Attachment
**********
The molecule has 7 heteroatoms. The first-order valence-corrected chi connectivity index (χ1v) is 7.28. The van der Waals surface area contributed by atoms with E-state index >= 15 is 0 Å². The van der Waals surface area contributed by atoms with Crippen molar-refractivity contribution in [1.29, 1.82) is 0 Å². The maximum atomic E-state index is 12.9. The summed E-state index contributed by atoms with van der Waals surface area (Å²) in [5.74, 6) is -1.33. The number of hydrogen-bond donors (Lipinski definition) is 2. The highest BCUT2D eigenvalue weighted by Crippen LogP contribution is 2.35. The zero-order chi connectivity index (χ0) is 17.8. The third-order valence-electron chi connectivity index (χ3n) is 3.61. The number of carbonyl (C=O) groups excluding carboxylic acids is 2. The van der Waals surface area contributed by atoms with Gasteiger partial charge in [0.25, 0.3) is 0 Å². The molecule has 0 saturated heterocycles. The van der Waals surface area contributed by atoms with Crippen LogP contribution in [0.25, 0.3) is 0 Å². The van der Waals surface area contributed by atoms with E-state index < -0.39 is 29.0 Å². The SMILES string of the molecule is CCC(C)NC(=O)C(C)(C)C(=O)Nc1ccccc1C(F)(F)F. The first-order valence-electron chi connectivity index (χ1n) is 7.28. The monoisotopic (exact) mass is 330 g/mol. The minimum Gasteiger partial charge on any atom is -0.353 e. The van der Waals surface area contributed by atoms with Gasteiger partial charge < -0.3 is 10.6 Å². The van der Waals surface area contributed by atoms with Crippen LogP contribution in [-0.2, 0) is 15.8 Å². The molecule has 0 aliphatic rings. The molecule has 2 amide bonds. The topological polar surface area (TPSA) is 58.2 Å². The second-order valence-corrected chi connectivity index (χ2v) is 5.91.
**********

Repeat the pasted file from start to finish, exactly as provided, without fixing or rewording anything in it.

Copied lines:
The molecule has 7 heteroatoms. The first-order valence-corrected chi connectivity index (χ1v) is 7.28. The van der Waals surface area contributed by atoms with E-state index >= 15 is 0 Å². The van der Waals surface area contributed by atoms with Crippen molar-refractivity contribution in [1.29, 1.82) is 0 Å². The maximum atomic E-state index is 12.9. The summed E-state index contributed by atoms with van der Waals surface area (Å²) in [5.74, 6) is -1.33. The number of hydrogen-bond donors (Lipinski definition) is 2. The highest BCUT2D eigenvalue weighted by Crippen LogP contribution is 2.35. The zero-order chi connectivity index (χ0) is 17.8. The third-order valence-electron chi connectivity index (χ3n) is 3.61. The number of carbonyl (C=O) groups excluding carboxylic acids is 2. The van der Waals surface area contributed by atoms with Gasteiger partial charge in [0.25, 0.3) is 0 Å². The molecule has 0 saturated heterocycles. The van der Waals surface area contributed by atoms with Crippen LogP contribution in [0.25, 0.3) is 0 Å². The van der Waals surface area contributed by atoms with E-state index < -0.39 is 29.0 Å². The SMILES string of the molecule is CCC(C)NC(=O)C(C)(C)C(=O)Nc1ccccc1C(F)(F)F. The first-order valence-electron chi connectivity index (χ1n) is 7.28. The monoisotopic (exact) mass is 330 g/mol. The minimum Gasteiger partial charge on any atom is -0.353 e. The van der Waals surface area contributed by atoms with Gasteiger partial charge < -0.3 is 10.6 Å². The van der Waals surface area contributed by atoms with Crippen LogP contribution in [-0.2, 0) is 15.8 Å². The molecule has 0 aliphatic rings. The molecule has 2 amide bonds. The topological polar surface area (TPSA) is 58.2 Å². The second-order valence-corrected chi connectivity index (χ2v) is 5.91.